Monday, October 4, 2010

Letting van der Vaart go to Spurs proved paucity

Ever summer, every fall, United fans like you and I wonder and whine aloud why Sir Alex Ferguson hasn't bought any number of attractive players on the transfer market.

Each time, ultimately, we are assuaged and affirmed by the old gaffer, claiming a complete squad is the reason for inactivity, not fiscal restrictions from up in the ivory tower.

But if there was proof that the Manchester side is being strangled by their owner's surfeit, it existed plainly when they let Rafael van der Vaart transfer from Real Madrid to Spurs for just £8m.

On form, the 26-year-old Dutch dynamo is one of the most creative left-footed attackers in Europe, and he is already in resplendent form (he needed no time to "adapt" to the Premier League, a rationalization reserved for less-focused players fumbling through the transition).

Sure, his form will vary and go down—presumably, but his mean should prove much higher than two players United have struggled to replace: their mid-30s stars, Paul Scholes and Ryan Giggs.

On the wing, "Vaartman" is far quicker than Giggs, with much more pace and a far better strike. In the middle, his movement, passing, and vision rivals Scholes, being more like the ginger prince at the turn of the century, not 10 years since. Van der Vaart is younger, fitter, and has more gas than either.

He may not fit perfectly in a two-striker system, but his worth on the wing for United, or filling in as a second striker, would have arguably fixed two of the Manchester side's most impending problems with one player (it also would have helped plug the gap left when United have to sell Rooney this summer).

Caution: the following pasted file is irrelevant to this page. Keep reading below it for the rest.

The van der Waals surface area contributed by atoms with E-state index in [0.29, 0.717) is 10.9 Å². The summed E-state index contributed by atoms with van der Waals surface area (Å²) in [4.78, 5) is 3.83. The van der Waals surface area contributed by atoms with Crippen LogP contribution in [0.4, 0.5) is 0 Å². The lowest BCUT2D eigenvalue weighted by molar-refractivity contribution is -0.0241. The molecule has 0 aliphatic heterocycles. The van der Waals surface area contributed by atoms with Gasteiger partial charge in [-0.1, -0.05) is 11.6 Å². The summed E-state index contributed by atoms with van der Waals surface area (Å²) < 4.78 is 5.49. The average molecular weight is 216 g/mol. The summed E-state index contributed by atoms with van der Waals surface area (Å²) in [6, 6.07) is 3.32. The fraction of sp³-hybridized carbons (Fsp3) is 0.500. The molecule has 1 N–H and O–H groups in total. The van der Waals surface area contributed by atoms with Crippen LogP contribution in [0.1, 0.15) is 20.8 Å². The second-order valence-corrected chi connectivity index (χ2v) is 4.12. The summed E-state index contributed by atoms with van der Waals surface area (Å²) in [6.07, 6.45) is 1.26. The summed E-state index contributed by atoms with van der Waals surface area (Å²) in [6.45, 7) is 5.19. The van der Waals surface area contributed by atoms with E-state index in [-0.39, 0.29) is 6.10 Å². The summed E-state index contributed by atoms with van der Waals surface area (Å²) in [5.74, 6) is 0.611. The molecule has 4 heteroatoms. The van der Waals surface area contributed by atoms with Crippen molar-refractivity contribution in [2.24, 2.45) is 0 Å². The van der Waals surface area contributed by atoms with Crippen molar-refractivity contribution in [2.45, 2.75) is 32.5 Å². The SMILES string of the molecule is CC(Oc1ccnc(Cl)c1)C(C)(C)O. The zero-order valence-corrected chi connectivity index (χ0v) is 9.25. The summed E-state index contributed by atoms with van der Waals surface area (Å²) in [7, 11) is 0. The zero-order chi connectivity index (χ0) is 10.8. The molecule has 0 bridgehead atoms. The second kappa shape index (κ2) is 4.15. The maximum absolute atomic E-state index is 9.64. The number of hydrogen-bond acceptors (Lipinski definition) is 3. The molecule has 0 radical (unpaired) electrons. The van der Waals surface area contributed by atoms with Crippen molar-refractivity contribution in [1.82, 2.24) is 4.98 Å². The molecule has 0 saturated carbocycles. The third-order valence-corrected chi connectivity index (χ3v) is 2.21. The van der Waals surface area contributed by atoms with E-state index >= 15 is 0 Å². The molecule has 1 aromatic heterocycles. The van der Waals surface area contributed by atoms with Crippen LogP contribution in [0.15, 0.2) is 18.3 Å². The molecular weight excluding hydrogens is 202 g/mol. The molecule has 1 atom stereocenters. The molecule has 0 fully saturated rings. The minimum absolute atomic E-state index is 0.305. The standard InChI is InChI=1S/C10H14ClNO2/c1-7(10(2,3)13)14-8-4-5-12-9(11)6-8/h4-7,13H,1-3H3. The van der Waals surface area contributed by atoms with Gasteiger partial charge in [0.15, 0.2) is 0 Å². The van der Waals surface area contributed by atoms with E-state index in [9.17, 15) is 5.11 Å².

There were no reasons they wouldn't have wanted van der Vaart, especially at such a low price. United have sold most of their best players to Madrid, so there is a clear relationship. Real were desperate to off-load players players that didn't fit Jose Mourinho's vainly projected image.

These factors, and the Special One's sycophantic affection for Sir Alex, insures that roaming texts and calls were relayed between the two superclubs at some point before Tottenham's last-minute grab.

Ferguson has a history of buying and selling, but since Ronaldo's departure two years ago, his hand has been forced out of the transfer kitty (that's why John O'Shea, Michael Carrick, and Federico Macheda are starting in the Premier League).

The United gaffer may be forced to recite the company line, claiming that money is plentiful, and his recent, uncharacteristic miserliness in the transfer market is by choice. But we all know he'd have fancied van der Vaart, alas, just as he fancied Adam Johnson.

It was a lack of money—not desire—that decided glaring inaction, thereby providing more persuasive evidence of it's dearth.

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